In addition to these efforts, Scientology continues to solicit public support through its websites and offline events, including CCHR's “Psychiatry: An Industry of Death” exhibition. Moreover, some critics of Scientology highlight what appear to be harmful practices at Narconon centres, which use a Scientology affiliated drug rehabilitation program that avoids psychiatric or traditional mental health assistance.[SUP][SUP]5[/SUP][/SUP] Scientology's war against psychiatry is far from over; it fact, it just may have entered a new phase.
The authors used documents from the Kent Collection on Alternative Religions, which is housed at the University of Alberta Library, to conduct this research. One of the authors (Manca) was supported by the Social Sciences and Humanities Research Council and the University of Alberta's President's Doctoral Prize of Distinction.
1.[/SUP]More information on Scientology's various structures is in Kent (1999a) as well as other sources that we cite.
[SUP]2.[/SUP]In reality, however, lobotomy's major advocate, Walter Freeman (1895–1972) used the procedure on “depressed, anxious, phobic, paranoid, ‘frigid,’ homosexual, hyperactive delusional, violent, neurotic, psychotic, and schizophrenic patients,” whose pre-lobotomy lives ranged from merely disrupted to completely disordered (Rodgers, 1992, pp. 6, 7).
[SUP]3.[/SUP]We can assume that former combat soldiers from World War II played a significant role in the 1950 increase. We know, for example, that combat produced “an enormous variety of stress-related behavior,” including psychosis (Spiegel, 2000, p. 58).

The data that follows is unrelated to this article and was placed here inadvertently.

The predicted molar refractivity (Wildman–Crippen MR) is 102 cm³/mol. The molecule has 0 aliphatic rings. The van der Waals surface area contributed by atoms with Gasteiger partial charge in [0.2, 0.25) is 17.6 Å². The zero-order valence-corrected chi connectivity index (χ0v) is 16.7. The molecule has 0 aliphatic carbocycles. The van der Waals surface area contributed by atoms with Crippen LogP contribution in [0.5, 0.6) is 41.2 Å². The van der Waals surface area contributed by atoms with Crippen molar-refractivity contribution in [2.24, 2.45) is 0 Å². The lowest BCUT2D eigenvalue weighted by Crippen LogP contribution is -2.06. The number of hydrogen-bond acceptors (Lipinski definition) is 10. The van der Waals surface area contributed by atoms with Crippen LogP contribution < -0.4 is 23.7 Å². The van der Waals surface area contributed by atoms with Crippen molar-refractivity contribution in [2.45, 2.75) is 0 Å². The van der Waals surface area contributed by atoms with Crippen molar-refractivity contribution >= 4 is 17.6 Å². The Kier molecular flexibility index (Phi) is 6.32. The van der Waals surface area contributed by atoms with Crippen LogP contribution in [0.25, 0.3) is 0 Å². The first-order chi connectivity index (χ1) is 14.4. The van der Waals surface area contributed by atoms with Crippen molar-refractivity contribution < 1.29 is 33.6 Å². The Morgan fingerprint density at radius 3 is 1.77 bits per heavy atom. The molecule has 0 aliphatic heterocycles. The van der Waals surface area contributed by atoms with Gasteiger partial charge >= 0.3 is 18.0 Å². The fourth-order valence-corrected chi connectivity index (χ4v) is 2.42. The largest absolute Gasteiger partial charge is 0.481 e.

[SUP]4.[/SUP]For instance, “Psychology has often accommodated to the political ideology of the day” (Pettifor, 2007, p. 314). Psychiatrists and psychologists in Nazi Germany, apartheid South Africa, and Soviet Russia often supported segregation and what are arguably unethical regimes (Pettifor, 2007, p. 314).
[SUP]5.[/SUP]News articles report deaths and injuries associated with these centers as associated with the removal of all medication in the drug rehabilitation program, which resulted in various health concerns including suicide attempts (Reynolds, 2012). Nonetheless, there is no legal evidence that Narconon's practices have caused these deaths (see Wade, 2012).